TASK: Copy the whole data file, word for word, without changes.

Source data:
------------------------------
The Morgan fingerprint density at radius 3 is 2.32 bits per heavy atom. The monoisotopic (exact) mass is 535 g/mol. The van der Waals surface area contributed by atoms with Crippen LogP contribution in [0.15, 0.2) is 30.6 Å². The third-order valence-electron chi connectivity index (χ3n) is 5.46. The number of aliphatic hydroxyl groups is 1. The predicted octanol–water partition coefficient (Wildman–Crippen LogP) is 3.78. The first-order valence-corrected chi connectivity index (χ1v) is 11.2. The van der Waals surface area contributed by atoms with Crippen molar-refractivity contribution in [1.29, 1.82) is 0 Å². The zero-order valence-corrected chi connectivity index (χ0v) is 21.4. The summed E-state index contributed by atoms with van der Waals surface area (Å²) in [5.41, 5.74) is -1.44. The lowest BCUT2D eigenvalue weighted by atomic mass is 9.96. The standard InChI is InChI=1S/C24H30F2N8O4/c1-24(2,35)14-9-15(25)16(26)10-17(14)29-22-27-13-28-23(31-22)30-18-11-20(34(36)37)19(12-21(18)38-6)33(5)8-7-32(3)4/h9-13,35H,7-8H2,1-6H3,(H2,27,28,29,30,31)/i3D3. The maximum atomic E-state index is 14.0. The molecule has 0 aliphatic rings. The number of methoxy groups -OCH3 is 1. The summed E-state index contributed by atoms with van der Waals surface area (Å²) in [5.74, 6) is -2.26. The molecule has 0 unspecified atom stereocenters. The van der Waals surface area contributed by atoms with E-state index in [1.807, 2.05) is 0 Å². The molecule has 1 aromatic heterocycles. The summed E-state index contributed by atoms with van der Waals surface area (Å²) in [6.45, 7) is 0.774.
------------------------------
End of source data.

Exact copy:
The Morgan fingerprint density at radius 3 is 2.32 bits per heavy atom. The monoisotopic (exact) mass is 535 g/mol. The van der Waals surface area contributed by atoms with Crippen LogP contribution in [0.15, 0.2) is 30.6 Å². The third-order valence-electron chi connectivity index (χ3n) is 5.46. The number of aliphatic hydroxyl groups is 1. The predicted octanol–water partition coefficient (Wildman–Crippen LogP) is 3.78. The first-order valence-corrected chi connectivity index (χ1v) is 11.2. The van der Waals surface area contributed by atoms with Crippen molar-refractivity contribution in [1.29, 1.82) is 0 Å². The zero-order valence-corrected chi connectivity index (χ0v) is 21.4. The summed E-state index contributed by atoms with van der Waals surface area (Å²) in [5.41, 5.74) is -1.44. The lowest BCUT2D eigenvalue weighted by atomic mass is 9.96. The standard InChI is InChI=1S/C24H30F2N8O4/c1-24(2,35)14-9-15(25)16(26)10-17(14)29-22-27-13-28-23(31-22)30-18-11-20(34(36)37)19(12-21(18)38-6)33(5)8-7-32(3)4/h9-13,35H,7-8H2,1-6H3,(H2,27,28,29,30,31)/i3D3. The maximum atomic E-state index is 14.0. The molecule has 0 aliphatic rings. The number of methoxy groups -OCH3 is 1. The summed E-state index contributed by atoms with van der Waals surface area (Å²) in [5.74, 6) is -2.26. The molecule has 0 unspecified atom stereocenters. The van der Waals surface area contributed by atoms with E-state index in [1.807, 2.05) is 0 Å². The molecule has 1 aromatic heterocycles. The summed E-state index contributed by atoms with van der Waals surface area (Å²) in [6.45, 7) is 0.774.